Bridget Conley-Zilkic, ed. “How Mass Atrocities End: Studies from Guatemala, Burundi, Indonesia, the Sudans, Bosnia-Herzegovina and Iraq,” (Cambridge UP, 2016)
If you want to know how to bring future mass atrocities to an end, the best place to start is to examine how past mass atrocities have ended. This simple piece of logic is at the heart of Bridget Conley-Zilkic’s Read More
Scott Straus, “Fundamentals of Genocide and Mass Atrocity Prevention” (US Holocaust Memorial Museum, 2016)
This podcast is the first of a new occasional series of interviews addressing the question of responding to mass atrocities and genocide. Later in the summer I’ll interview Bridget Conley-Zilkic, James Waller and Carrie Booth Walling. First up, however, is… Read More
Ayten Gundogdu, “Rightlessness in an Age of Rights: Hannah Arendt and the Contemporary Struggles of Migrants” (Oxford UP, 2015)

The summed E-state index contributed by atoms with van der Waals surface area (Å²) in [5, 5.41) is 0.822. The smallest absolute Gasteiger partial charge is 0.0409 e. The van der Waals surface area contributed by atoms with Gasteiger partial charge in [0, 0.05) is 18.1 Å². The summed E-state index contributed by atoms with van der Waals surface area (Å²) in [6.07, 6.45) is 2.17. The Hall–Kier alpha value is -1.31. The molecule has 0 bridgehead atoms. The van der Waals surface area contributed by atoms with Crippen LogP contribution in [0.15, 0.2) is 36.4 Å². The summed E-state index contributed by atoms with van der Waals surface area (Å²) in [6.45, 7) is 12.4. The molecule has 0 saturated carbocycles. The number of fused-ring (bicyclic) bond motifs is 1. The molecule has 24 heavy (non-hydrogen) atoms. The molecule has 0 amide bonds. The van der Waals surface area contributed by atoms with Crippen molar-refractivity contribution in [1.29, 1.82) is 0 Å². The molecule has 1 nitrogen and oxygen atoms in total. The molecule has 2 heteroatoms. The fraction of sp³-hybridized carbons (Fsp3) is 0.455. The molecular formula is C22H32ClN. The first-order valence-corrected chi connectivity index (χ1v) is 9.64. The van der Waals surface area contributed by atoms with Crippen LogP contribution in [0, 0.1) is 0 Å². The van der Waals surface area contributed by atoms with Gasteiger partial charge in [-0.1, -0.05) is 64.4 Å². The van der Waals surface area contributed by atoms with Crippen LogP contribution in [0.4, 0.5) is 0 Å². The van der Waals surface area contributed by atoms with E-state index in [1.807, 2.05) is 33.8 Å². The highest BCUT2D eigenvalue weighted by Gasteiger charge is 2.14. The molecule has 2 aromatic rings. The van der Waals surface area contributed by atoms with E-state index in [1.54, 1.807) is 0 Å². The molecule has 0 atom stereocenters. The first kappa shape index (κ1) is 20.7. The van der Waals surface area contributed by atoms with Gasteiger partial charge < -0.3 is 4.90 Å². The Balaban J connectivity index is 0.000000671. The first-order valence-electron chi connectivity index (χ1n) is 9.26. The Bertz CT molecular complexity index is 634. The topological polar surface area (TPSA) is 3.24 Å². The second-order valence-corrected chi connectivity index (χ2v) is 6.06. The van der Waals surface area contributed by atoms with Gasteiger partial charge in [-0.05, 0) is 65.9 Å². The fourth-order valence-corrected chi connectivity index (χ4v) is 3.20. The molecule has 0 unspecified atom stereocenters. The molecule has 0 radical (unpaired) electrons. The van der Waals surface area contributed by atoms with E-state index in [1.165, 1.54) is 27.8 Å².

How does one “rethink and revise the key concepts of Hannah Arendt’s political theory in light of the struggles of asylum seekers, refugees, and undocumented immigrants” (207)? In her new book Rightlessness in An Age of Rights: Hannah Arendt and Read More
Rajika Bhandari and Mirka Martel, “Social Justice and Sustainable Change: The Impacts of Higher Education” (IIE, 2016)
Rajika Bhandari, Deputy Vice President, Research and Evaluation Institute of International Education (IIE), and Mirka Martel, Assistant Director of Research and Evaluation at IIE, join New Books in Education to discuss a new report from the organization, Social Read More
Nicholas Vrousalis, “The Political Philosophy of G.A. Cohen: Back to Socialist Basics” (Bloomsbury Academic, 2015)
In his book The Political Philosophy of G.A. Cohen: Back to Socialist Basics (Bloomsbury Academic, 2015), Nicholas Vrousalis (Leiden University) provides a thorough and complex reconstruction of G.A. Cohen’s political philosophical project. Understanding Cohen to be engaged in “secular egalitarian… Read More
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